Archive for the Sinomania! site Category

What happened to the “Chinese collapse” call? [Sinomania! blog]

Posted in Anti-China propaganda exposure, China, Economy, Housing, Sinomania! site on September 24, 2010 by Zuo Shou / 左手

by Ben Chalmes

Stephen Green of Standard Chartered Bank (Shanghai), an expert in China’s stock markets, writes in Bloomberg that China is returning to a “Sweet Spot” for foreign investment as the Chinese economy is neither too hot nor too cold.  China may see an influx of $100 billion (US dollars) in FDI this year.

Morgan Stanley’s Chief Economist for China Qing Wang (he replaced Andy Xie) calls it the “Goldilocks Scenario” and has advised for some time that Beijing’s mandarins [sic] are skilled at using the right policy tools at the right time and have succeeded so far in avoiding hyperinflation and any crash including, it appears, a property bubble.

If China is Goldilocks what about the “Bears” that said China was too hot/cold and ready to crash?  Mark Faber, Jim Chanos, and others [who have predicted imminent crashes of various aspects of China’s economy/society] may have some explaining to do if China doesn’t disintegrate soon…

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China’s housing bubble: disaster at hand or wolf-crying? [Sweet & Sour Socialism “China bubble trouble?” report series]

Posted in Anti-China media bias, Anti-China propaganda exposure, Corporate Media Critique, CPC, Sinomania! site on June 9, 2010 by Zuo Shou / 左手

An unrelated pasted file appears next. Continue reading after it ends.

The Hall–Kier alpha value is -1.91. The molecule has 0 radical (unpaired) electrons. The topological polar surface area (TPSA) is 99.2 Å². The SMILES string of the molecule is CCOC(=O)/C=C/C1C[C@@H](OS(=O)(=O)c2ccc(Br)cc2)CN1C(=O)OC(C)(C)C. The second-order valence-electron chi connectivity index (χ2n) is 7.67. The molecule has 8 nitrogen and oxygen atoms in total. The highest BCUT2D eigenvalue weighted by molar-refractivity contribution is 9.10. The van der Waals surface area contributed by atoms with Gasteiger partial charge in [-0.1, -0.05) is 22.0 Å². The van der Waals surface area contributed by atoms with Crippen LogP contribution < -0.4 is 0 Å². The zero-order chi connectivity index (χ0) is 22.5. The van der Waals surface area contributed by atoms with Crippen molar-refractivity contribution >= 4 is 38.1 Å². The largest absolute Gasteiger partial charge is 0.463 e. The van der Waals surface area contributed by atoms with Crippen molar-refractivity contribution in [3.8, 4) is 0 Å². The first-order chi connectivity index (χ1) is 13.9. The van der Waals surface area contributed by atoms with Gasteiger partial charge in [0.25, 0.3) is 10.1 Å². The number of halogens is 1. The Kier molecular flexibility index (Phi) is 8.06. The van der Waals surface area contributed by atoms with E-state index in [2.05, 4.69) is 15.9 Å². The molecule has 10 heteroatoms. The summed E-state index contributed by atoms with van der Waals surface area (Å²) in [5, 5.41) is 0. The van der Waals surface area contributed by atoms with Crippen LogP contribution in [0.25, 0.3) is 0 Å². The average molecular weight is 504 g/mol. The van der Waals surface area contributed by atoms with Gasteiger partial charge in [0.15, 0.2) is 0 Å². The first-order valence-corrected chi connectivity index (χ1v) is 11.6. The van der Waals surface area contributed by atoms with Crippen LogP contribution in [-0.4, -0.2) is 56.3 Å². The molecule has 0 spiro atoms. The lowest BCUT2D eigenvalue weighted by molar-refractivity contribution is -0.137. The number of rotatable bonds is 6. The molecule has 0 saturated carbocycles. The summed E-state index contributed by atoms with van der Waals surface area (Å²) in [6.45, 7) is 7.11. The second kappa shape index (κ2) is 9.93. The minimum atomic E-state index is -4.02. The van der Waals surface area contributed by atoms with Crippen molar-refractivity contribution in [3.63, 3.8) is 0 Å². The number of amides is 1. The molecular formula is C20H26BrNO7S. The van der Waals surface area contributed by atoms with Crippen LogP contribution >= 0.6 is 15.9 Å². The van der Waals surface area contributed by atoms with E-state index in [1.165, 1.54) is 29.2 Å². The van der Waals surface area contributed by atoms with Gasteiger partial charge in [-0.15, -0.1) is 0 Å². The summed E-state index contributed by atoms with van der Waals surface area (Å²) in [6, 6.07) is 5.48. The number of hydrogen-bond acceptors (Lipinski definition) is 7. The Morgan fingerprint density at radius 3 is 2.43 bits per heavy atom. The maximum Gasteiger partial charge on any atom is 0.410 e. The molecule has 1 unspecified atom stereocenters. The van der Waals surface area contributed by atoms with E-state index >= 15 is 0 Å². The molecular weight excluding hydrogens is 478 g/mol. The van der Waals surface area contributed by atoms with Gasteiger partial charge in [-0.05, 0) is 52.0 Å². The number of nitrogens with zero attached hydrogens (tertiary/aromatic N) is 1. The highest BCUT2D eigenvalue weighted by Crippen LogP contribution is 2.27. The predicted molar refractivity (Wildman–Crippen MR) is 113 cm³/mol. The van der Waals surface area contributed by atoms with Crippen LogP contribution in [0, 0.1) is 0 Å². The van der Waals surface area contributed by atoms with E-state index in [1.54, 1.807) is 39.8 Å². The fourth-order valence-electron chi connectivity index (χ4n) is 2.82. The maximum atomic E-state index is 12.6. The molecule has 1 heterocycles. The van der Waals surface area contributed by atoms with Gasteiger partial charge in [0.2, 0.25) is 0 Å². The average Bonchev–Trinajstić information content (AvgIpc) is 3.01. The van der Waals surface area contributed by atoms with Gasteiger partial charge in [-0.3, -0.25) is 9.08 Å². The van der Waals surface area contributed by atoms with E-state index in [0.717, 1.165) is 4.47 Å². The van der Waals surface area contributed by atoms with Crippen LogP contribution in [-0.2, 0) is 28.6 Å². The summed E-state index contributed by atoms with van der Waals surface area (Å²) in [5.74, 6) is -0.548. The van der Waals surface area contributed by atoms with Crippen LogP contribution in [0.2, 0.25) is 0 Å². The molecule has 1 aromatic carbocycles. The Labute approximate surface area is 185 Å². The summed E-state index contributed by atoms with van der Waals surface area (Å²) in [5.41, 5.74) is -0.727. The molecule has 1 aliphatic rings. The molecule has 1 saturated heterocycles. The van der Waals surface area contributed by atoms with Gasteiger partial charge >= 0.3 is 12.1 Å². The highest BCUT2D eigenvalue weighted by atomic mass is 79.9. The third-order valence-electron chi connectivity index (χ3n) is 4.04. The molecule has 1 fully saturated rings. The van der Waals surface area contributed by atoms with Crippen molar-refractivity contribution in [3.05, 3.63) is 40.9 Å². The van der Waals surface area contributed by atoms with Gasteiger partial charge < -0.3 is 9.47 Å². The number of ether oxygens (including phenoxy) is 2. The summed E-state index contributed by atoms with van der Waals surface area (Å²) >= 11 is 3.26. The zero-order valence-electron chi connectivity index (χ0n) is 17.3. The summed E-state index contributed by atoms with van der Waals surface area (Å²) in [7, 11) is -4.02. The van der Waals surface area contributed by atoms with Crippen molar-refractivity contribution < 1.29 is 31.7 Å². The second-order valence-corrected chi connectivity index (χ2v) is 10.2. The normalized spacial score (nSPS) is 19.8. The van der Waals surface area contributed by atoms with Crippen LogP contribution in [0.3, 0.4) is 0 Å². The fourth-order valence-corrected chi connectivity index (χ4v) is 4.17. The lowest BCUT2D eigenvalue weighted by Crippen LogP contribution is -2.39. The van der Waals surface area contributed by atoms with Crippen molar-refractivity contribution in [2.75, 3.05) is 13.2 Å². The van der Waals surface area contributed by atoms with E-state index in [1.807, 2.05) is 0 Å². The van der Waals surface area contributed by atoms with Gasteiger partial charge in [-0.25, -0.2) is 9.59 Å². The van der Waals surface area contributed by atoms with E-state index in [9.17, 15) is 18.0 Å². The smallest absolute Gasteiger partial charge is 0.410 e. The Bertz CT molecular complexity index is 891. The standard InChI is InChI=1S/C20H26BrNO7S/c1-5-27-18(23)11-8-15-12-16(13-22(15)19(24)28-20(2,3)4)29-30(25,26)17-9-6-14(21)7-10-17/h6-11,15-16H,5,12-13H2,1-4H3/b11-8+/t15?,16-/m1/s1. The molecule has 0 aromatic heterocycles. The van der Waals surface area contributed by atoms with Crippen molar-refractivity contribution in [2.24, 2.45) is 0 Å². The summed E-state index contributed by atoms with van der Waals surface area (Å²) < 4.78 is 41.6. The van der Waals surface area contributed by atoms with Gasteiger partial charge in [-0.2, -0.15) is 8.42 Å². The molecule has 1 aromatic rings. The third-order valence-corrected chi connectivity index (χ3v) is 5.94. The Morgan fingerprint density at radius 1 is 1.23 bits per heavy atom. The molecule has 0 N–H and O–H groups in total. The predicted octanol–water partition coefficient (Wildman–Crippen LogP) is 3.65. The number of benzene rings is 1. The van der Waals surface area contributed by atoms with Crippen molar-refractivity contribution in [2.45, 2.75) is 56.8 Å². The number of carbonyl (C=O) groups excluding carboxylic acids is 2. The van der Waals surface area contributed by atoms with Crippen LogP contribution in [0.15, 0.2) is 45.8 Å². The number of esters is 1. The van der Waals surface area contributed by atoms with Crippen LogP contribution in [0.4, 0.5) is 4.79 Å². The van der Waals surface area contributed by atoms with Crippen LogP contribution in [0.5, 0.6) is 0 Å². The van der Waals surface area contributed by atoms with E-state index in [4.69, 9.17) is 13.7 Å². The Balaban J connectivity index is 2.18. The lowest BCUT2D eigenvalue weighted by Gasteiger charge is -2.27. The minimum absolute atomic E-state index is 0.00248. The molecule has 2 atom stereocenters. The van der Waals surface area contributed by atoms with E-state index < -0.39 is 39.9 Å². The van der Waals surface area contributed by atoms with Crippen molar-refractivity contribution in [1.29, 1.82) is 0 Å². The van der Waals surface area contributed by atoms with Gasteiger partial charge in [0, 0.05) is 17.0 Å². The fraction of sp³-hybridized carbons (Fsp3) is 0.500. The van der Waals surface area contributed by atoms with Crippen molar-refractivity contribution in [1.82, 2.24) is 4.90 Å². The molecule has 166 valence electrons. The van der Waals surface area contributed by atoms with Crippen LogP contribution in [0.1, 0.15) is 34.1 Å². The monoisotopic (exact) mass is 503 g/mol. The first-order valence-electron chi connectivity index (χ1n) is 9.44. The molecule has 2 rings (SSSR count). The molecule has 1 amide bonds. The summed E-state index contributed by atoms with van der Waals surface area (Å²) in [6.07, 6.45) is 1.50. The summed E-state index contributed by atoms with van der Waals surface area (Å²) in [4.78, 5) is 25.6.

Recently there is a lot of talk from financial journalists about the direness of China’s “housing bubble”.  Do they know what they’re talking about?  There certainly is hardship amongst certain urban Chinese in buying a home.

What Western people may not realize is that comparison’s of China’s property issues to recent decades’ collapses in property in both the US and EU make for a poor comparison, with quantitatively different situations.

What’s more, there is a kind of propaganda from China’s rivals and enemies wherein a ‘crash’ of some sort, either of the Communist Party leadership, the economy, or a branch thereof  —  in this case, a ‘housing bubble’  —  is predictably predicted year after year after year, and which never come true.  And these are the same neo-liberal-dogmatic media elites who were almost universally blindsided by the current economic recession / depression.

Ben Chalmes’ “Sinomania” blog is the best blog on China (in my opinion) and he’s addressed the housing bubble issue head-on in a tremendous short article from January 2010 called “China Housing not a Bubble“.  I can only link to it…

In brief, he presents solid facts that China’s current radical urbanization places its property market on a totally different plane from any North American or European developed-economy paradigm and calling China’s situation a “bubble” isn’t appropriate at all.  He goes on to touch on policy adjustments currently being considered by the CPC, including the implementation of a property tax (at this time there isn’t any).

See also his even briefer blog entry “Chinese Doomsayers Keep Talking” from  April 15 this year, where he states that within the year we’ll know who’s right and who’s blowing smoke… 

After following Ben’s blog for a few years now, I’ve never yet seen him fall or make a bad prediction; which is more than I can say for the majority of mainstream economists and so-called “China experts”. 

Future installments in this series will explore the issue further.  – 左手

How to Read the News about China []

Posted in Anti-China media bias, Anti-China propaganda exposure, Corporate Media Critique, Sinomania! site with tags on May 14, 2010 by Zuo Shou / 左手